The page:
4.  I can still acquire language in the wild.  I started Mandarin in 2006 and took a slow road to competence, including a few “intensive” programs that were just garbage, and a year and a half in Shanghai where my Spanish improved immensely, but my Chinese pretty much stalled out.  I know I go around preaching language acquisition like a prophet with his pants on fire, but… after stalling out in Shanghai, I still had my doubts.  I wondered if I was ever going to make it to advanced proficiency.

This summer in Taiwan, I didn’t pay people to present grammar to me, and then test me on it.  Testing is a waste of time.  Instead, I paid people to let me talk my face off every day. The result?  I felt like I was learning faster than I could academically manage it.  I felt like my brain was not only soaking it up like a sponge, but actually attracting any stray language that happened to wander near me.  I know the feeling because I’ve been through it before.  People notice it happening.  It’s exciting.

Now, my Chinese is still not yet where I want it; probably Intermediate (High).  There are good days and bad days.  When I’m among close friends, it’s a good day.  When I’m with strangers or second language speakers who are more proficient than I am, I feel my own level sink down to Intermediate (Low), which is disappointing but I am used to it at this point.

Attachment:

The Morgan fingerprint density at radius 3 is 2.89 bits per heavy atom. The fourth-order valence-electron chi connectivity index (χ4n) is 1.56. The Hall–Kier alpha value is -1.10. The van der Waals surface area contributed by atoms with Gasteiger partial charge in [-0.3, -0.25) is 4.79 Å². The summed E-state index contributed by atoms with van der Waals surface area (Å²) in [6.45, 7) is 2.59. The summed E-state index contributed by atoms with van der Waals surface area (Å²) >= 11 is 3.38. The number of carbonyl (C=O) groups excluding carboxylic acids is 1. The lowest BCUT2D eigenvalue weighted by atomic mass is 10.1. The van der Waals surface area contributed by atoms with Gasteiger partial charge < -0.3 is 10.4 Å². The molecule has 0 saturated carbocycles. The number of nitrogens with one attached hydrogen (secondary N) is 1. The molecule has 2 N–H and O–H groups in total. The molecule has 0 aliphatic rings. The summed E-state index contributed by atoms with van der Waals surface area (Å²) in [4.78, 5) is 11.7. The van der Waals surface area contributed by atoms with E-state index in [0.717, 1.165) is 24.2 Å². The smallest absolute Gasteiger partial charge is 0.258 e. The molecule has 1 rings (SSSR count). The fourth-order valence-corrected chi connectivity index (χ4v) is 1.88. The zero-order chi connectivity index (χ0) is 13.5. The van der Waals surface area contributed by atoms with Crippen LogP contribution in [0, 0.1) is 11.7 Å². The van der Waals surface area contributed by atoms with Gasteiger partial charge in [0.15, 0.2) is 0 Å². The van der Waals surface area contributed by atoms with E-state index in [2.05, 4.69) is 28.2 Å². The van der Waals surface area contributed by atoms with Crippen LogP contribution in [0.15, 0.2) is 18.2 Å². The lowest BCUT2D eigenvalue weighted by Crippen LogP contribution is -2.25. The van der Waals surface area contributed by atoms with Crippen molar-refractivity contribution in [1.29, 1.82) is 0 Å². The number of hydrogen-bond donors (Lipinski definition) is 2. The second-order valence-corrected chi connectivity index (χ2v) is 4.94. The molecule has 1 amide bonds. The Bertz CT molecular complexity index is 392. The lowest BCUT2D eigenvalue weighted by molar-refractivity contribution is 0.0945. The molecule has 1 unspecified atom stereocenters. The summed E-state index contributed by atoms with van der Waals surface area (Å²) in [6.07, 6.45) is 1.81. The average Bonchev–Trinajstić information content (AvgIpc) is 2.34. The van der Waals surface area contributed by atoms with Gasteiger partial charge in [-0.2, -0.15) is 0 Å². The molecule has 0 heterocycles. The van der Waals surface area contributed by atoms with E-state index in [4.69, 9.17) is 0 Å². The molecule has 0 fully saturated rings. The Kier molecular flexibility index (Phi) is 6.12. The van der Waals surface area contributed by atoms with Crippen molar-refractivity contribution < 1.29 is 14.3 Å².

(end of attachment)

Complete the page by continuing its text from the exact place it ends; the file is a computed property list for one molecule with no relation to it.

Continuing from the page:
When will I make it to Advanced (Low)?  Who knows, maybe I’ll never get there; that can’t be my goal.  My goal is to have lifelong, fulfilling relationships with Mandarin speakers, and to enjoy myself; if I can accomplish that, I know I’ll blow past Advanced (Low) without even thinking about it.

5.  I love salmon cream cheese.  It’s all I want to eat.

I am pretty certain that I will abusive comments about what a jerk I am for hating Santa and for wanting to deprive people of their constitutional right to watch kids to get emotional broken when their parents are home from a dangerous deployment on a couple weeks leave.  I don’t care anymore.  I don’t really go onto other people’s blogs to take them to task about opinions they are entitled to, but Santa Clause is a sacred cow, and so is gawking at kids whose parents we’ve literally sent into a war zone.

Maybe someone will take me to task over salmon cream cheese.  That will be a relief.

The Rubric! It’s alive!

A few months ago, this post dropped the idea all over me to give students a picture of what improving proficiency looks like.

So I copied it exactly. (Teachers share stuff, it’s a thing).

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It’s only been a couple of days, Already my students have a) discovered it and b) started conversations about where they live on the chart.

I always ask them if they like how the arrows rise; they give me a surprised look and tell me they thought I was just really bad at lining up arrows. Then I ask them if I should change it, and they say “no.”

It’s Supposed To Be Fun! and Lingo Interactive